People queue outside the foreigner’s office in Frankfurt Am Main. Photo: picture alliance / Arne Dedert/dpa | Arne Dedert

In most parts of Germany, foreigners’ authorities have been offering appointments to Brits since the start of the year – when the UK’s Brexit transition period ended and the UK left the European Economic Area (EEA). 

In The Local’s survey, about 75 percent of Brits said they had already had their appointment or had been given an appointment with the foreigner’s office ahead of June 30th. Around 22 percent of respondents said they were still waiting for their appointments, while a small number of people had been given appointments that were later cancelled because of Covid-19.

Of the people who had had appointments, around 55 percent had already received their card, while about 45 percent were still waiting. 

Kept in the dark 

Though most people described the process of getting the new residence card as “simple” or “straightforward”, many also commented on the lack of communication they received from the authorities in their state, and the difficulty of obtaining clear information. 

“There has been zero information from the government,” said 60-year-old Vin Bar, who lives in Berlin. “Facebook has been my only source of information, even though I’ve been registered as a British resident [in Germany] for 12 years.”

For those who were asked to send off documentation to the foreigner’s office, the lack of updates or confirmation of receipt also felt disconcerting.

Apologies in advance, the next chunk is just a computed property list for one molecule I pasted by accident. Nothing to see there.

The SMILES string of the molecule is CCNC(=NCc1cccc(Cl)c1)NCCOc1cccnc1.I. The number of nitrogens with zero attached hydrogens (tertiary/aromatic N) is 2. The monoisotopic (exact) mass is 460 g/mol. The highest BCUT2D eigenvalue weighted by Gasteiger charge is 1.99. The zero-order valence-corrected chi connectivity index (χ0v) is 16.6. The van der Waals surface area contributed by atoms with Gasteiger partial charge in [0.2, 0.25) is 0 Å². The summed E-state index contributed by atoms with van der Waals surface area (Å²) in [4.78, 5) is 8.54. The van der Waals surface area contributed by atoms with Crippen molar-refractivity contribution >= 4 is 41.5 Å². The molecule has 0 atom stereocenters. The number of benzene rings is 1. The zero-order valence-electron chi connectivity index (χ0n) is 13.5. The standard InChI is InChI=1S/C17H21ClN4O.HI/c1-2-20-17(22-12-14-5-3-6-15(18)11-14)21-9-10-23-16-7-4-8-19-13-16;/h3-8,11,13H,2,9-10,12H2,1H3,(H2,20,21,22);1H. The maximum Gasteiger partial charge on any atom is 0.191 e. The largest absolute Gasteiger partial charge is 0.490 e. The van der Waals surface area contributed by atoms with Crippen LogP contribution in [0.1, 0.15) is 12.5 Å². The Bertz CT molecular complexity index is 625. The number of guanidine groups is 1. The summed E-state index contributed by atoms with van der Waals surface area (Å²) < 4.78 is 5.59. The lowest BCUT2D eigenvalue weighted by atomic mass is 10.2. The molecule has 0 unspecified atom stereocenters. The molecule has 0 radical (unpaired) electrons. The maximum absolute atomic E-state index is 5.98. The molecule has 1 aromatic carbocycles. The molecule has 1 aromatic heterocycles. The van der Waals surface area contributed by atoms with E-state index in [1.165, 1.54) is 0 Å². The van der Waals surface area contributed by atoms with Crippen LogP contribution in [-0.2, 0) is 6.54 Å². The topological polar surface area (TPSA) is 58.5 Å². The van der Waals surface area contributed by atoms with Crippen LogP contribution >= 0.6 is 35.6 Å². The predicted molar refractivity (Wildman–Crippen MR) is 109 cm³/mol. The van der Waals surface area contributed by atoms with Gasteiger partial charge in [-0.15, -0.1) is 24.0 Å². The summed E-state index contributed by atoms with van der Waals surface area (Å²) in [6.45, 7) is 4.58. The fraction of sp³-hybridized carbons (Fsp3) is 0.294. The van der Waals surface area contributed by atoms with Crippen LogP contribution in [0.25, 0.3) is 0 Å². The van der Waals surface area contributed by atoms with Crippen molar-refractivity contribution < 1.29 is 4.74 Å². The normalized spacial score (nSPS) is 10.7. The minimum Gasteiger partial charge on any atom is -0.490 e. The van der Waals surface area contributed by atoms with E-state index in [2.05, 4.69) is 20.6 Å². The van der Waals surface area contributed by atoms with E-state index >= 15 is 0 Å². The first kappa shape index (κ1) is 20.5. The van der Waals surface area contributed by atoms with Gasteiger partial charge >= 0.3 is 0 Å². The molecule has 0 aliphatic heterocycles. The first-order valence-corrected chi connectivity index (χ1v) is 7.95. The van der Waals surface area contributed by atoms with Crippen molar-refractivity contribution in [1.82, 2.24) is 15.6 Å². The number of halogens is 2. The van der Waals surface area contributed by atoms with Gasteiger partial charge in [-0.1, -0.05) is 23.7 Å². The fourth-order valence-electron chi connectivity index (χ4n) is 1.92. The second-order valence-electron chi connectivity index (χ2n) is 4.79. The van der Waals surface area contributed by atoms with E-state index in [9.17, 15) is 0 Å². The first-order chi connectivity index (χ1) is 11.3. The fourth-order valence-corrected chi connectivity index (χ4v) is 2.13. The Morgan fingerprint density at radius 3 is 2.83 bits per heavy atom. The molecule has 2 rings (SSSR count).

“It was simple but there wasn’t any sort of update,” said Carl Flynn, a resident of Leipzig. “I sent off my documents in January, did not get anything until March. Then the email invitation was poorly formatted, and only in German. I thought it might be fake.”

The fact that Brits had to wait until after the end of the transition period to obtain their new residence title was also a point of confusion and contention. 

READ ALSO: Britons in Europe face Brexit deadlines with many yet to apply for residency 

“Once I could find the information the process was quite smooth,” said Susanne McKinnley, who lives in Wiesbaden. “But very confusing why it wasn’t possible to get before and why it takes more than three months to receive the card.” 

John Maidment, who lives in Berlin, was granted a permanent residence permit in 2019 after filling in a form on Berlin’s registration portal for Brits. Now, with the switch to a new system of affirming the rights of UK citizens post-Brexit, he has had to swap this for a different document – the new residence title.

There was a “lack of consistent communication”, he said, adding that the whole process had been “too long and drawn out”.

“I feel like we have to stay put”